Kotlin Techniques that Improve Your Android Code

Share this article

Kotlin Techniques that Improve Your Android Code

This article covers techniques which make writing Android code in Kotlin efficient and easy. Kotlin is a general-purpose language that compiles to Java bytecode, developed by JetBrains which makes IntelliJ IDE. You can find the code for this article at GitHub

Using Static layout imports in Kotlin

One of the pain points of working with Android is when we want to use one of the views in the activity. We have to use the ‘findViewById()’ function and then type cast it to the appropriate view type. Kotlin takes a different approach: it lets you import all the views in your layout file. For example, suppose we have a layout file as below

<RelativeLayout xmlns:android="http://schemas.android.com/apk/res/android"
    xmlns:tools="http://schemas.android.com/tools" android:layout_width="match_parent"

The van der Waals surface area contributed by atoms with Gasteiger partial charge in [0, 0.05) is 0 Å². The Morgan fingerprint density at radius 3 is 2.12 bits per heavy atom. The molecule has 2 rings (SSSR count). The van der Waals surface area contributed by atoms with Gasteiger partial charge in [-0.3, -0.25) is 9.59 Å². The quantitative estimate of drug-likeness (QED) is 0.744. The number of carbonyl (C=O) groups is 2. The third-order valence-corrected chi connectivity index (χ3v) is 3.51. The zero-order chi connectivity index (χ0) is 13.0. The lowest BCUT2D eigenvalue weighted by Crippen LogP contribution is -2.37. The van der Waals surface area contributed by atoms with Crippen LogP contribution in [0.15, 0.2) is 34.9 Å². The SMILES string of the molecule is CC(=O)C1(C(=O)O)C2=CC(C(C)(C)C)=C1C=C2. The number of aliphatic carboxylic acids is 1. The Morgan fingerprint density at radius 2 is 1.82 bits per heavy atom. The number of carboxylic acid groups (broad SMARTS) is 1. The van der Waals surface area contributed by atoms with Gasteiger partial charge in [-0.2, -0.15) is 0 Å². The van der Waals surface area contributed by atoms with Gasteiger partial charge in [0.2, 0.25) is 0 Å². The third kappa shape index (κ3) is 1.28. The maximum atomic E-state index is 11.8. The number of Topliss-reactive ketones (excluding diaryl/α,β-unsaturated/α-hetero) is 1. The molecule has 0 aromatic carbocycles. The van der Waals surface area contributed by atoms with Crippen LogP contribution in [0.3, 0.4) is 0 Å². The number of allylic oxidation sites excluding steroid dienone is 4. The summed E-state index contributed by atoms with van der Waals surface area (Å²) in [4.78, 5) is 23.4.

android:layout_height="match_parent" android:paddingLeft="@dimen/activity_horizontal_margin"

    <TextView android:id="@+id/maintextview"
        android:layout_height="wrap_content" />


And the activity code which updates the text of the maintextview using static imports:

package com.kotlineffiecienttechniques

import android.support.v7.app.ActionBarActivity
import android.os.Bundle
import android.view.Menu
import android.view.MenuItem
import android.widget.Toast
import kotlinx.android.synthetic.main.activity_main_activity2.*

public class MainActivity2 : ActionBarActivity() {

    override fun onCreate(savedInstanceState: Bundle?) {
        maintextview.text = "Hello Static Import!"